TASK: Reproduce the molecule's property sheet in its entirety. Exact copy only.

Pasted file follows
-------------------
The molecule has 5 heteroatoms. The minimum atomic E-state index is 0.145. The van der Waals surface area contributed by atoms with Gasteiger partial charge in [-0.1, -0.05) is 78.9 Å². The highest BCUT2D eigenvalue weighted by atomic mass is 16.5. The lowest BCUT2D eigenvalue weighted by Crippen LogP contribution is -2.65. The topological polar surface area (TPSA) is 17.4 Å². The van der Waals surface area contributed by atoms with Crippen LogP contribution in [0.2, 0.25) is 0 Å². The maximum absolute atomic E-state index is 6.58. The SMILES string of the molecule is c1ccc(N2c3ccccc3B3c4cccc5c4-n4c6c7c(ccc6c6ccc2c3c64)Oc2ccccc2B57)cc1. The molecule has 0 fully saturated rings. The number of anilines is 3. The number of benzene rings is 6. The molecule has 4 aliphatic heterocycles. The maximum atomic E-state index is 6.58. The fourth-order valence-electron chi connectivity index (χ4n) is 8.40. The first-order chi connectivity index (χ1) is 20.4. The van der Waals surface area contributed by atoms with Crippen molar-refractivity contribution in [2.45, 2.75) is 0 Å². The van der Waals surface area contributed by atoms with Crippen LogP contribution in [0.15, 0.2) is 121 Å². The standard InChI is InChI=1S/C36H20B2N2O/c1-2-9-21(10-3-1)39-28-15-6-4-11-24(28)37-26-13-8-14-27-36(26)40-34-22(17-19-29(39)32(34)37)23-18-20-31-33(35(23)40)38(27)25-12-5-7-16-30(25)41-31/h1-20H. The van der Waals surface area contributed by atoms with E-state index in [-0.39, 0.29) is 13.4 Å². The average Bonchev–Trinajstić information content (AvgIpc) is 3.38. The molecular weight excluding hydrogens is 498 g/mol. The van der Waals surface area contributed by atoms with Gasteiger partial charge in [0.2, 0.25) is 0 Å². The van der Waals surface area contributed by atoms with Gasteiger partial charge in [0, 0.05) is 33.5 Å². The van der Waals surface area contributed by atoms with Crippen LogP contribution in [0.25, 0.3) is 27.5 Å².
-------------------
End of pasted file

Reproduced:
The molecule has 5 heteroatoms. The minimum atomic E-state index is 0.145. The van der Waals surface area contributed by atoms with Gasteiger partial charge in [-0.1, -0.05) is 78.9 Å². The highest BCUT2D eigenvalue weighted by atomic mass is 16.5. The lowest BCUT2D eigenvalue weighted by Crippen LogP contribution is -2.65. The topological polar surface area (TPSA) is 17.4 Å². The van der Waals surface area contributed by atoms with Crippen LogP contribution in [0.2, 0.25) is 0 Å². The maximum absolute atomic E-state index is 6.58. The SMILES string of the molecule is c1ccc(N2c3ccccc3B3c4cccc5c4-n4c6c7c(ccc6c6ccc2c3c64)Oc2ccccc2B57)cc1. The molecule has 0 fully saturated rings. The number of anilines is 3. The number of benzene rings is 6. The molecule has 4 aliphatic heterocycles. The maximum atomic E-state index is 6.58. The fourth-order valence-electron chi connectivity index (χ4n) is 8.40. The first-order chi connectivity index (χ1) is 20.4. The van der Waals surface area contributed by atoms with Crippen molar-refractivity contribution in [2.45, 2.75) is 0 Å². The van der Waals surface area contributed by atoms with Crippen LogP contribution in [0.15, 0.2) is 121 Å². The standard InChI is InChI=1S/C36H20B2N2O/c1-2-9-21(10-3-1)39-28-15-6-4-11-24(28)37-26-13-8-14-27-36(26)40-34-22(17-19-29(39)32(34)37)23-18-20-31-33(35(23)40)38(27)25-12-5-7-16-30(25)41-31/h1-20H. The van der Waals surface area contributed by atoms with E-state index in [-0.39, 0.29) is 13.4 Å². The average Bonchev–Trinajstić information content (AvgIpc) is 3.38. The molecular weight excluding hydrogens is 498 g/mol. The van der Waals surface area contributed by atoms with Gasteiger partial charge in [0.2, 0.25) is 0 Å². The van der Waals surface area contributed by atoms with Gasteiger partial charge in [0, 0.05) is 33.5 Å². The van der Waals surface area contributed by atoms with Crippen LogP contribution in [0.25, 0.3) is 27.5 Å².